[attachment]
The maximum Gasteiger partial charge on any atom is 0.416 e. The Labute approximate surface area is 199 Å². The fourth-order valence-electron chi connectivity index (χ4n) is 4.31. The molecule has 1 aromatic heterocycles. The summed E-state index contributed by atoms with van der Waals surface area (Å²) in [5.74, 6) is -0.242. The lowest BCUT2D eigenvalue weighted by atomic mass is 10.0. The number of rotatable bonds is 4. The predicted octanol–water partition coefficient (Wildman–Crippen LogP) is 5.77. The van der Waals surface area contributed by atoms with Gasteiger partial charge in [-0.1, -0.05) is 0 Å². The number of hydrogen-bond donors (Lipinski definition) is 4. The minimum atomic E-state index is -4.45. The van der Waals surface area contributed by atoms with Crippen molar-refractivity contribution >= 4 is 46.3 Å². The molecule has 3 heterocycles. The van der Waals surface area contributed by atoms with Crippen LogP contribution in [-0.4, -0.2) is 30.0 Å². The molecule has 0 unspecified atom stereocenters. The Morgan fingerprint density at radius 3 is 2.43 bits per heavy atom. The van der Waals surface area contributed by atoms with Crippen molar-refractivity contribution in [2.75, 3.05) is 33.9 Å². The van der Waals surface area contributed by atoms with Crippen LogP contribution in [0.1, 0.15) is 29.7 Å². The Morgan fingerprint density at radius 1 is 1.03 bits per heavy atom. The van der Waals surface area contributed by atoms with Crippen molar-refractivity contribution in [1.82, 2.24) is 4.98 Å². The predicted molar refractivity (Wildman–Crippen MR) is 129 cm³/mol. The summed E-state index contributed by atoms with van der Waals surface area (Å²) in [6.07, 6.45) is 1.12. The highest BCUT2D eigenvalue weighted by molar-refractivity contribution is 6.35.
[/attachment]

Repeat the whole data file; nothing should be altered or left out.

The maximum Gasteiger partial charge on any atom is 0.416 e. The Labute approximate surface area is 199 Å². The fourth-order valence-electron chi connectivity index (χ4n) is 4.31. The molecule has 1 aromatic heterocycles. The summed E-state index contributed by atoms with van der Waals surface area (Å²) in [5.74, 6) is -0.242. The lowest BCUT2D eigenvalue weighted by atomic mass is 10.0. The number of rotatable bonds is 4. The predicted octanol–water partition coefficient (Wildman–Crippen LogP) is 5.77. The van der Waals surface area contributed by atoms with Gasteiger partial charge in [-0.1, -0.05) is 0 Å². The number of hydrogen-bond donors (Lipinski definition) is 4. The minimum atomic E-state index is -4.45. The van der Waals surface area contributed by atoms with Crippen molar-refractivity contribution >= 4 is 46.3 Å². The molecule has 3 heterocycles. The van der Waals surface area contributed by atoms with Crippen LogP contribution in [-0.4, -0.2) is 30.0 Å². The molecule has 0 unspecified atom stereocenters. The Morgan fingerprint density at radius 3 is 2.43 bits per heavy atom. The van der Waals surface area contributed by atoms with Crippen molar-refractivity contribution in [2.75, 3.05) is 33.9 Å². The van der Waals surface area contributed by atoms with Crippen LogP contribution in [0.1, 0.15) is 29.7 Å². The Morgan fingerprint density at radius 1 is 1.03 bits per heavy atom. The van der Waals surface area contributed by atoms with Crippen molar-refractivity contribution in [1.82, 2.24) is 4.98 Å². The predicted molar refractivity (Wildman–Crippen MR) is 129 cm³/mol. The summed E-state index contributed by atoms with van der Waals surface area (Å²) in [6.07, 6.45) is 1.12. The highest BCUT2D eigenvalue weighted by molar-refractivity contribution is 6.35.